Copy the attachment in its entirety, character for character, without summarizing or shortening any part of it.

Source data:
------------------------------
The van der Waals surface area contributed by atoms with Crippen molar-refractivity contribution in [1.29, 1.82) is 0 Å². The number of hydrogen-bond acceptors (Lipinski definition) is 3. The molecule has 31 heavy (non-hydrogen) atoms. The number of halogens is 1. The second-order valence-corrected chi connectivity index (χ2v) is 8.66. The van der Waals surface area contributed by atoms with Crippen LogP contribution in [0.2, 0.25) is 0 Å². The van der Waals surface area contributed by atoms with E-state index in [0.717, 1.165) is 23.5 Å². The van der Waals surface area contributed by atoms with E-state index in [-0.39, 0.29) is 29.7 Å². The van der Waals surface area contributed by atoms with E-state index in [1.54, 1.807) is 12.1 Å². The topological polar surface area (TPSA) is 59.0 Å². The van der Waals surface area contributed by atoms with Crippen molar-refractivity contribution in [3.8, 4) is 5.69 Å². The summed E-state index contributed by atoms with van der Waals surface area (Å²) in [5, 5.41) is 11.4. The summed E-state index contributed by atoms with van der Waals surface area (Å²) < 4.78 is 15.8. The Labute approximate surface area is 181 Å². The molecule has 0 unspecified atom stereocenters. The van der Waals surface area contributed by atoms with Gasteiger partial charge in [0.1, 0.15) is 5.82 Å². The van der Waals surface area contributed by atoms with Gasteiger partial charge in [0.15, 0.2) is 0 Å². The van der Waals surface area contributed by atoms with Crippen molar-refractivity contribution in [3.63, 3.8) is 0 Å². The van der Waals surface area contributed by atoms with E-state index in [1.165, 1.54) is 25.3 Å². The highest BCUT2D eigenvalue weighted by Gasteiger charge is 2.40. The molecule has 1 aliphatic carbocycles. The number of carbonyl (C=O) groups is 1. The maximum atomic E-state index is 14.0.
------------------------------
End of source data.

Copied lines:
The van der Waals surface area contributed by atoms with Crippen molar-refractivity contribution in [1.29, 1.82) is 0 Å². The number of hydrogen-bond acceptors (Lipinski definition) is 3. The molecule has 31 heavy (non-hydrogen) atoms. The number of halogens is 1. The second-order valence-corrected chi connectivity index (χ2v) is 8.66. The van der Waals surface area contributed by atoms with Crippen LogP contribution in [0.2, 0.25) is 0 Å². The van der Waals surface area contributed by atoms with E-state index in [0.717, 1.165) is 23.5 Å². The van der Waals surface area contributed by atoms with E-state index in [-0.39, 0.29) is 29.7 Å². The van der Waals surface area contributed by atoms with E-state index in [1.54, 1.807) is 12.1 Å². The topological polar surface area (TPSA) is 59.0 Å². The van der Waals surface area contributed by atoms with Crippen molar-refractivity contribution in [3.8, 4) is 5.69 Å². The summed E-state index contributed by atoms with van der Waals surface area (Å²) in [5, 5.41) is 11.4. The summed E-state index contributed by atoms with van der Waals surface area (Å²) < 4.78 is 15.8. The Labute approximate surface area is 181 Å². The molecule has 0 unspecified atom stereocenters. The van der Waals surface area contributed by atoms with Gasteiger partial charge in [0.1, 0.15) is 5.82 Å². The van der Waals surface area contributed by atoms with Gasteiger partial charge in [0.15, 0.2) is 0 Å². The van der Waals surface area contributed by atoms with Crippen molar-refractivity contribution in [3.63, 3.8) is 0 Å². The van der Waals surface area contributed by atoms with E-state index in [1.165, 1.54) is 25.3 Å². The highest BCUT2D eigenvalue weighted by Gasteiger charge is 2.40. The molecule has 1 aliphatic carbocycles. The number of carbonyl (C=O) groups is 1. The maximum atomic E-state index is 14.0.